I’ve been a traveling writer mama for five years now. It started, believe it or not, when I was invited to be on “Good Morning America.” The producer contacted me out of the blue when an article I wrote for Bluesuitmom.com came up at the top of a production assistant’s Google search on the topic of one of GMA’s back-to-school special series topics.
We’d recently moved to Oregon. I didn’t know a single person I’d trust to watch my daughter. My husband was starting his job as a high school English/Theater teacher that same week. Actually, the day I was on the show was his first day teaching. So, I took a poll with friends and family about what I should do.
My father-in-law had the strongest opinion. “You have to go,” he said.
He was right. I knew he was right. I had to go. His sister, my husband’s aunt, offered to come up from New Jersey to watch Samantha while I was on the set. After all, when “GMA” calls and offers you an interview with Diane Sawyer, you don’t say, “I’m sorry it’s just not convenient right now.” You figure it out.
I got up the nerve to ask the producer to not only fly me but also to fly my two-and-half-year-old daughter, Samantha, to New York. He agreed without even missing a beat. So I planned to take Samantha with me and kissed a good night’s sleep goodbye for the next ten days. Nothing we moms aren’t used to, right?
Five years later, I still never sleep through the night when I am traveling away from home. It’s even worse in the hotel the night before I give a presentation. Even if I’ve given the preso a dozen times already, I simply cannot sleep. It’s absurd, I tell you. I’m up every hour checking the clock making sure I don’t oversleep.
And trust me, I never oversleep. You’d have to actually sleep to oversleep.
So now that I’ve painted what I hope is a fairly realistic picture of what it’s like to be a traveling mama, let’s get down to some more of the nitty-gritty truth about being a traveling writer mama.
Realize that getting ready to go and coming home are the hard part. This makes no sense, I’m sure. You are likely thinking before your first trip that savoring those final moments with the fam’ and your ultimate reunion will be pure bliss but getting ready to go is about as close to water torture as you can get and the return is a pretty stiff mix of joy and cleaning up old hairballs. At least that’s one of the pleasures that typically greets me when I get home.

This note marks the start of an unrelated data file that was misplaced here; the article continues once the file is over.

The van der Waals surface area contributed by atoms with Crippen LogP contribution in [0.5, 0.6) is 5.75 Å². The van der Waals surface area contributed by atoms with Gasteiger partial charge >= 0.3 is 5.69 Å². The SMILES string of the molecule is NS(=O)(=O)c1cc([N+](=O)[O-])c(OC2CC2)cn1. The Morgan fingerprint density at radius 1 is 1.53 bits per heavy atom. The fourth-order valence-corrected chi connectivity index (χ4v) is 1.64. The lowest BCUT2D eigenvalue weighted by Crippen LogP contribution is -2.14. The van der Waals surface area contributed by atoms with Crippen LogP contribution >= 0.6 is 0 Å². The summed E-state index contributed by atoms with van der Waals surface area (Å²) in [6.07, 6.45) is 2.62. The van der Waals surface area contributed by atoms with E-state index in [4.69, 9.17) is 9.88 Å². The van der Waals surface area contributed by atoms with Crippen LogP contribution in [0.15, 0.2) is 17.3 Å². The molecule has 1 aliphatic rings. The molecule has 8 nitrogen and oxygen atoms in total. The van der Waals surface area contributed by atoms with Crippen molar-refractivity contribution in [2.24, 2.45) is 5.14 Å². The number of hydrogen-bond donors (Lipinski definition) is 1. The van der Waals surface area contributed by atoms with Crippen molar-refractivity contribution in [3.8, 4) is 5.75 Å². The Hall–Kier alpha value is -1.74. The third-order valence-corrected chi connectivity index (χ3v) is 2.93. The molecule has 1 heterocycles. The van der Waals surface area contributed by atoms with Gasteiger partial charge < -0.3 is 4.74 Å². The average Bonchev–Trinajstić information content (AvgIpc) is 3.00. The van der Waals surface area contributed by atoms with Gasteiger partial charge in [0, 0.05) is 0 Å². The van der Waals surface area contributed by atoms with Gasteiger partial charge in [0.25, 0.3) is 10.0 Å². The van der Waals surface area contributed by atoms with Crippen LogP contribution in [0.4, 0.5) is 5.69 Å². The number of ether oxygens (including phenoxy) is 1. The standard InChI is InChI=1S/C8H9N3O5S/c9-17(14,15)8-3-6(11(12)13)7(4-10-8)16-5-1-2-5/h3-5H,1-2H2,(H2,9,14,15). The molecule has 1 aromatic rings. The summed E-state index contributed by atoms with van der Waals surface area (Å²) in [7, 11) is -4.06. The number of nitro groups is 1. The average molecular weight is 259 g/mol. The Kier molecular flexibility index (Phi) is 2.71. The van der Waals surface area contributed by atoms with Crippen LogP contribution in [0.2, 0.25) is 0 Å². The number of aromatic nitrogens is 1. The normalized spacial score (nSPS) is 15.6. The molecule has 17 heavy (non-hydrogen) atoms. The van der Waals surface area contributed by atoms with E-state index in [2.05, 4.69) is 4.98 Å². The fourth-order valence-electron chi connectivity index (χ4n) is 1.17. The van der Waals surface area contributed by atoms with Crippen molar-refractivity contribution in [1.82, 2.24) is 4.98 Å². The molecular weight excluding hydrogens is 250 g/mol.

So, here’s some advice: Start getting ready to leave days in advance. In fact, pull out your (large, if you like to over-pack like me) suitcase and start slowly filling it in a place where family and pets can see it. This will prompt a conversation about “Mommy’s trip” that can help everyone get a jump on how rough it’s going to be. Pets can begin anxiously over-licking themselves and children can ask questions (sometimes hundreds, sometimes just the same question over and over). Infants and toddlers will probably not really understand what’s going on but the bringing out of the suitcase can become a symbol for them over the years that a new routine is coming different than the same old same old they expect when mom is around.
Author Cheryl Strayed, author of the literary novel Torch (Houghton Mifflin, 2006) and the forthcoming memoir Wild (Knopf, 2010) puts it all in perspective for us:
I had two kids under the age of two when my first book came out. They went with me wherever I went for two years—on two national book tours and a bunch of side trips. But then, when they got a bit older, it was time to go alone. I was so worried about leaving them, but I was so FINE. And so were they. Once I was gone, I saw that. I missed them, but focused on the up side of traveling alone: the ability to focus on my work, to do something other than entertain kids in the down time, to go back home feeling so happy to be their mom and also grateful for my career. It’s all about balance. Sometimes being away helps restore that.
To be continued…